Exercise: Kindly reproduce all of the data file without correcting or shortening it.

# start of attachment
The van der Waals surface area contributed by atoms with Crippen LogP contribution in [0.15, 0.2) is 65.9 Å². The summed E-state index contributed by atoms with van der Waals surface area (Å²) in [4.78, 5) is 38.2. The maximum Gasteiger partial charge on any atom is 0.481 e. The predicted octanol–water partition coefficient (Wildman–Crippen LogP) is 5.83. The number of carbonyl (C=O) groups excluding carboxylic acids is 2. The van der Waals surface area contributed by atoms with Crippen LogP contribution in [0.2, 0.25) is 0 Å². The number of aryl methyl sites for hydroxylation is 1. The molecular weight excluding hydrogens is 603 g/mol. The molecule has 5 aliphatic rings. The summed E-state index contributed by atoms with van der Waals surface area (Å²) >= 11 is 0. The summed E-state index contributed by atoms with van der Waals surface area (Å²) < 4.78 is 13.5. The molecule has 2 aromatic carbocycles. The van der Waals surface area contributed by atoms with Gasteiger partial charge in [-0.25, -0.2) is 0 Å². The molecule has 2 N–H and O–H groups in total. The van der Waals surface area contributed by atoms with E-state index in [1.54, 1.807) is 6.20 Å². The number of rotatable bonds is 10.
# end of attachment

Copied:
The van der Waals surface area contributed by atoms with Crippen LogP contribution in [0.15, 0.2) is 65.9 Å². The summed E-state index contributed by atoms with van der Waals surface area (Å²) in [4.78, 5) is 38.2. The maximum Gasteiger partial charge on any atom is 0.481 e. The predicted octanol–water partition coefficient (Wildman–Crippen LogP) is 5.83. The number of carbonyl (C=O) groups excluding carboxylic acids is 2. The van der Waals surface area contributed by atoms with Crippen LogP contribution in [0.2, 0.25) is 0 Å². The number of aryl methyl sites for hydroxylation is 1. The molecular weight excluding hydrogens is 603 g/mol. The molecule has 5 aliphatic rings. The summed E-state index contributed by atoms with van der Waals surface area (Å²) >= 11 is 0. The summed E-state index contributed by atoms with van der Waals surface area (Å²) < 4.78 is 13.5. The molecule has 2 aromatic carbocycles. The van der Waals surface area contributed by atoms with Gasteiger partial charge in [-0.25, -0.2) is 0 Å². The molecule has 2 N–H and O–H groups in total. The van der Waals surface area contributed by atoms with E-state index in [1.54, 1.807) is 6.20 Å². The number of rotatable bonds is 10.